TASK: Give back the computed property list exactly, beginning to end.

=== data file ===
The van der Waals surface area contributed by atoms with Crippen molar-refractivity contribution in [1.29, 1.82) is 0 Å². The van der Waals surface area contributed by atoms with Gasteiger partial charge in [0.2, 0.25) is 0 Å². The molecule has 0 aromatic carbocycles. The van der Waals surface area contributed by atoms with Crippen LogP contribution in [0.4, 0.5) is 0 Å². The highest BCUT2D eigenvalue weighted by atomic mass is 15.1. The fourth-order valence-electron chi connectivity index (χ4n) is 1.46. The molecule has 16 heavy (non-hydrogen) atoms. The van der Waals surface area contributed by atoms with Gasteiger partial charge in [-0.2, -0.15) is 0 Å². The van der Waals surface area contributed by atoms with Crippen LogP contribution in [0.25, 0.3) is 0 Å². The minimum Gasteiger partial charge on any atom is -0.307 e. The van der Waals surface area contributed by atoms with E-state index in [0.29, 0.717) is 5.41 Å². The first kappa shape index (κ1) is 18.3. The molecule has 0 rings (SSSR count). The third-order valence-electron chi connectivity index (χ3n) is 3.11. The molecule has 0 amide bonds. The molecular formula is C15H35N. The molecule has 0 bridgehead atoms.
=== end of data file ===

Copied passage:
The van der Waals surface area contributed by atoms with Crippen molar-refractivity contribution in [1.29, 1.82) is 0 Å². The van der Waals surface area contributed by atoms with Gasteiger partial charge in [0.2, 0.25) is 0 Å². The molecule has 0 aromatic carbocycles. The van der Waals surface area contributed by atoms with Crippen LogP contribution in [0.4, 0.5) is 0 Å². The highest BCUT2D eigenvalue weighted by atomic mass is 15.1. The fourth-order valence-electron chi connectivity index (χ4n) is 1.46. The molecule has 16 heavy (non-hydrogen) atoms. The van der Waals surface area contributed by atoms with Gasteiger partial charge in [-0.2, -0.15) is 0 Å². The van der Waals surface area contributed by atoms with Crippen LogP contribution in [0.25, 0.3) is 0 Å². The minimum Gasteiger partial charge on any atom is -0.307 e. The van der Waals surface area contributed by atoms with E-state index in [0.29, 0.717) is 5.41 Å². The first kappa shape index (κ1) is 18.3. The molecule has 0 rings (SSSR count). The third-order valence-electron chi connectivity index (χ3n) is 3.11. The molecule has 0 amide bonds. The molecular formula is C15H35N. The molecule has 0 bridgehead atoms.